Microsoft rounds out mobile app development capabilities by acquiring long-time partner Xamarin


Microsoft is looking to bolster its mobile application development capabilities. The company just signed an agreement to acquire Xamarin, which provides mobile and cloud-based tools for developing and managing the lifecycle of mobile apps.

Scott Guthrie, executive vice president of the Microsoft Cloud and Enterprise group, announced the news on his corporate blog this morning, noting that Xamarin's mobile app development capabilities add to what Microsoft already offers with Visual Studio.

What Xamarin provides is a "rich mobile development offering" for developers to create mobile apps using the C# programming language. But it's more than that. Its goal is to provide developers with everything they need to deliver fully native mobile apps on iOS, Android and Windows devices.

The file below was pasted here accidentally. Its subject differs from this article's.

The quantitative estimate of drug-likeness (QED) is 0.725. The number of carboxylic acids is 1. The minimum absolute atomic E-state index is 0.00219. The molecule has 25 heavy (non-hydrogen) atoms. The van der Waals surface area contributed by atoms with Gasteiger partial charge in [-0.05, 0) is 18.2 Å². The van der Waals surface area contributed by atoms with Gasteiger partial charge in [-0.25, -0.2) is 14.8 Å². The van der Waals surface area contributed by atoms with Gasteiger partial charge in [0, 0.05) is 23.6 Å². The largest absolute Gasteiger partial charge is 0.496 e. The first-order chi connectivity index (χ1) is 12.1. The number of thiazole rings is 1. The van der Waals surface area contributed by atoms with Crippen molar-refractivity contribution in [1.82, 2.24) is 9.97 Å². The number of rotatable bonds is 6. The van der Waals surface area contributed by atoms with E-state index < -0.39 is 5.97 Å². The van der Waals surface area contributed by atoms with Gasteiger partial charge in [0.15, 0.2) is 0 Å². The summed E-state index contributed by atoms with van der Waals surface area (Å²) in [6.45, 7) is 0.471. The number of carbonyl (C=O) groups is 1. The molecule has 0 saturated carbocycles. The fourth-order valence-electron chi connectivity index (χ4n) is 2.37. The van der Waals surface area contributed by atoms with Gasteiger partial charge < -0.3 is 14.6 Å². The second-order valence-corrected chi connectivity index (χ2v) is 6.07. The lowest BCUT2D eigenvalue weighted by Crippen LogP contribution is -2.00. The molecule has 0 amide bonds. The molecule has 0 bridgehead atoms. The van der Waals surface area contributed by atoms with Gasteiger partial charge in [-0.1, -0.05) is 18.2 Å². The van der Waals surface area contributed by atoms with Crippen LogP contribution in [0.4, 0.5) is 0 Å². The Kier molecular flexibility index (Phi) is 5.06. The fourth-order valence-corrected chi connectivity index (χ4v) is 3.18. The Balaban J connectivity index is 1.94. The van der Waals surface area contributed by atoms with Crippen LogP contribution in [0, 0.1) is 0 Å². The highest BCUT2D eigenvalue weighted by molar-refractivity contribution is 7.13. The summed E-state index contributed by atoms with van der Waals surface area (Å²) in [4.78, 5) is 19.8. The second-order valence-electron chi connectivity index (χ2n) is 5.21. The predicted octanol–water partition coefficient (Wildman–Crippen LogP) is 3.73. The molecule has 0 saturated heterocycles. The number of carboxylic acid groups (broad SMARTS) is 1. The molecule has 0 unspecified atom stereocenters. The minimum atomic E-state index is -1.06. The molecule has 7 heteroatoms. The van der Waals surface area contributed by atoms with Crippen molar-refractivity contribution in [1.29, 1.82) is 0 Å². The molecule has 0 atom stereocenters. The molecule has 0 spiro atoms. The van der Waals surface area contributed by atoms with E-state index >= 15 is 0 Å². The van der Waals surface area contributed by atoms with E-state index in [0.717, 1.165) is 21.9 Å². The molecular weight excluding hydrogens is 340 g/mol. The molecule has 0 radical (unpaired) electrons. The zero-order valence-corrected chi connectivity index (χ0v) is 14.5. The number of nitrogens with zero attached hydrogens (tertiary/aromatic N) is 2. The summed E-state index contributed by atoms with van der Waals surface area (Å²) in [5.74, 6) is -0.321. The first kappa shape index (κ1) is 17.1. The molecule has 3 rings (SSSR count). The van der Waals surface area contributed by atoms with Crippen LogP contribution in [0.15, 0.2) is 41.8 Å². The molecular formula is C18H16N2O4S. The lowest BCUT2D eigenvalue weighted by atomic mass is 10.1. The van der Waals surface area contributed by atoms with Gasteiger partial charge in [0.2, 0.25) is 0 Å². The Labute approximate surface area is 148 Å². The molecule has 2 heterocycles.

"Xamarin's approach enables developers to take advantage of the productivity and power of .NET to build mobile apps, and to use C# to write to the full set of native APIs and mobile capabilities provided by each device platform," Guthrie wrote. "This enables developers to easily share common app code across their iOS, Android and Windows apps while still delivering fully native experiences for each of the platforms."

Also of interest is that Xamarin provides developers with the ability to share common app code across the different platforms, ensuring some level of portability.

After the app is built, the Xamarin Test Cloud is available to run it through its paces.

Microsoft and Xamarin are no strangers to each other. As Guthrie noted in his blog, the two companies have had a relationship for some time – a relationship that included Xamarin integrations with Visual Studio, Microsoft Azure, Office 365 and the Microsoft Enterprise Mobility Suite.

Microsoft's plan is to deepen that integration and provide a more complete mobile app development suite of products. The vendor plans to unveil more details about its plans for Xamarin at Build in March and at Xamarin Evolve in late April.

For more:
- read Scott Guthrie's blog

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